In conjunction with an exhibit at The Society of Illustrators/Museum of Illustration on East 63rd Street, a panel of cartoonists, including, left to right, Roz Chast, Emma Allen and Liza Donnelly discussed the creative process behind their cartoons.
BY CHARMAINE RICE
It was hearty humor that broke through the seemingly never-ending humidity that engulfed the city last week.
“Funny Ladies at The New Yorker: Cartoonists Then and Now” is a new exhibit at The Society of Illustrators/Museum of Illustration, on East 63rd Street between Lexington and Park Avenues. To kick off the exhibition, the museum hosted a panel discussion on July 26, featuring acclaimed women cartoonists from The New Yorker.
Veteran New Yorker cartoonists Roz Chast, Liana Finck, Carolita Johnson and cartoon editor Emma Allen joined Liza Donnelly, the exhibit’s curator, to talk about what it’s like being a cartoonist at The New Yorker, the creative process behind their cartoons, and why they love being a cartoonist.
Donnelly, herself a renowned cartoonist at the magazine, is the author of “Funny Ladies: The New Yorker’s Greatest Women Cartoonists and Their Cartoons,” an anthology celebrating the magazine’s women cartoonists.
The New Yorker was founded in 1925 by journalist Harold Ross and his wife, Jane Grant, a reporter for The New York Times. Being a feminist and having a funny bone during the Roaring Twenties landed Ethel Plummer a plum role; she became The New Yorker’s first woman cartoonist and her work appeared in the inaugural issue.
So, what is it like to work at The New Yorker today?
“It’s a routine, there is a weekly schedule, and there’s a number of people who are on staff I guess ... basically, we don’t talk that much to other people,” quipped Roz Chast. “I spend a lot of time at my desk staring at a blank piece of paper. I jot down ideas during the week, things that seem funny, something I overheard, something that popped into my head, or just something weird that happened, and just play around with it.”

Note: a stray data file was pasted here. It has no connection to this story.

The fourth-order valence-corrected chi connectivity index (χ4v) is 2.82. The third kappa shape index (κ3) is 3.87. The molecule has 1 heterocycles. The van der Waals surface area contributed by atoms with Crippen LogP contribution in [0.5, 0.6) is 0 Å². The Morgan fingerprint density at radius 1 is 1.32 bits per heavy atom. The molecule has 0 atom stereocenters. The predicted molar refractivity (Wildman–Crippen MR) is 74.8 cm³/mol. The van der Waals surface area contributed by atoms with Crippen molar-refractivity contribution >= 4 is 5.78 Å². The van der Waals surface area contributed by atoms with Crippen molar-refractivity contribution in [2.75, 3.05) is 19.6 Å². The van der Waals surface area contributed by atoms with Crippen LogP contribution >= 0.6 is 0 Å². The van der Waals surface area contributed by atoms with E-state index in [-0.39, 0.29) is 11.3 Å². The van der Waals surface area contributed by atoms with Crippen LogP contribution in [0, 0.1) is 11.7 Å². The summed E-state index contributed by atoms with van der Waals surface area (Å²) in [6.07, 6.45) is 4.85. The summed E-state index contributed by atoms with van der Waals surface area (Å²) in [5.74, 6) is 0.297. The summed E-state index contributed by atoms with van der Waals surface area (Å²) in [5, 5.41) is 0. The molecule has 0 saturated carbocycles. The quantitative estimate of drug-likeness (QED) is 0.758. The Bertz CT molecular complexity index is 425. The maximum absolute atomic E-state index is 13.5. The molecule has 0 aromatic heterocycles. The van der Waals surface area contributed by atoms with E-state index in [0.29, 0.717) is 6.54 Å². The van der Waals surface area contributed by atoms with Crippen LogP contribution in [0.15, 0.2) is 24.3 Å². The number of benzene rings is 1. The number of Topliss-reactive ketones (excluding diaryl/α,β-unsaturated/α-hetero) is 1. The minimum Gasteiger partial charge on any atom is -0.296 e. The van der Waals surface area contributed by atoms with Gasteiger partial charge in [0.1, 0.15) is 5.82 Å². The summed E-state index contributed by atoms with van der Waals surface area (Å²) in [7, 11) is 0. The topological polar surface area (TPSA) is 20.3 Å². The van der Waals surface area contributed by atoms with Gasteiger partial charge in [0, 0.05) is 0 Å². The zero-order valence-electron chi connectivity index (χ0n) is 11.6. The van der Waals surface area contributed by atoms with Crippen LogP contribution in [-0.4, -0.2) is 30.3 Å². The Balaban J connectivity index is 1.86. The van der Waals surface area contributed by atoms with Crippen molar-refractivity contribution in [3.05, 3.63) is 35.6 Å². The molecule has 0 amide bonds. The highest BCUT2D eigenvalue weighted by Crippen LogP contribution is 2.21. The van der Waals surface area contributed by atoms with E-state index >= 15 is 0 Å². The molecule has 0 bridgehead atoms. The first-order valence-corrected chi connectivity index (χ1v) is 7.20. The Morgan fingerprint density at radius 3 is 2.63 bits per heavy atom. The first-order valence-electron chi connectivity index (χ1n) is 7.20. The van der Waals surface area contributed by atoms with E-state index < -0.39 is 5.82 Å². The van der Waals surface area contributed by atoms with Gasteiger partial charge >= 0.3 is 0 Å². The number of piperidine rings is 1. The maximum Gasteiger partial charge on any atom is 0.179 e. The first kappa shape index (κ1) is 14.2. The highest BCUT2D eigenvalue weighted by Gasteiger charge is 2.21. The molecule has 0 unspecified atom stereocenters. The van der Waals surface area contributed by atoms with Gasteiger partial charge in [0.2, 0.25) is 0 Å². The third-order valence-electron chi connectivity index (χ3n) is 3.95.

Cartoonists typically submit a “batch” of 5-11 cartoons weekly. Chast noted that the discipline of delivering each week allows for experimenting with different forms and feelings. “I tend to stay away from topical influences, like the news cycle because I always want everything I do to be relatable 50 years from now, relatable on a universal level,” she said. “In this day and age, what’s relevant on the news can change so quickly.”
Chast shared an exchange with her daughter that resulted in a cartoon titled, “When Moms Dance.” The cartoon depicts a mom dancing in front of her daughter, accompanied with the caption, “Stop. You’re hurting me.”
“I literally used that line from my daughter word for word!” said Chast.
“The captions come out of my own mouth,” said Carolita Johnson. “Before I was a cartoonist, I drove everybody nuts!”
“I’m like the empathetic sponge,” joked Emma Allen. “I know how incredibly difficult it is to work in isolation and come up with great ideas week after week.”
Allen further explained what it takes to shepherd a cartoon through to publication. “The metabolism of The New Yorker is not really structured to have lots of [lead] time. Cartoons undergo an incredibly rigorous editorial process. Our cartoons are copy edited, fact-checked and reviewed by general counsel. Usually a cartoon is deemed hot and won’t often see light of day for a year or more ... so it’s not really built for timeliness or to coincide with the news cycle.”
Liana Finck spoke about how cartooning anchors her and enables her “to do [other] things that she loves that are hard but not too hard” including authoring a graphic novel and freelance design illustration. Doodling is a part of her creative process — Finck photographs her doodles and posts them on Instagram. “They’re not always funny – they’re usually angry,” she said, eliciting a chuckle from the audience.
Like Finck, Chast also uses Instagram as an outlet for iteration. “With Instagram, I can play around with different things,” Chast said.
During the discussion, a slideshow of cartoons was presented, touching on a slew of themes based on a woman’s perspective, including relationships, weddings and, of course, shoes.
The exhibit runs through Oct. 13.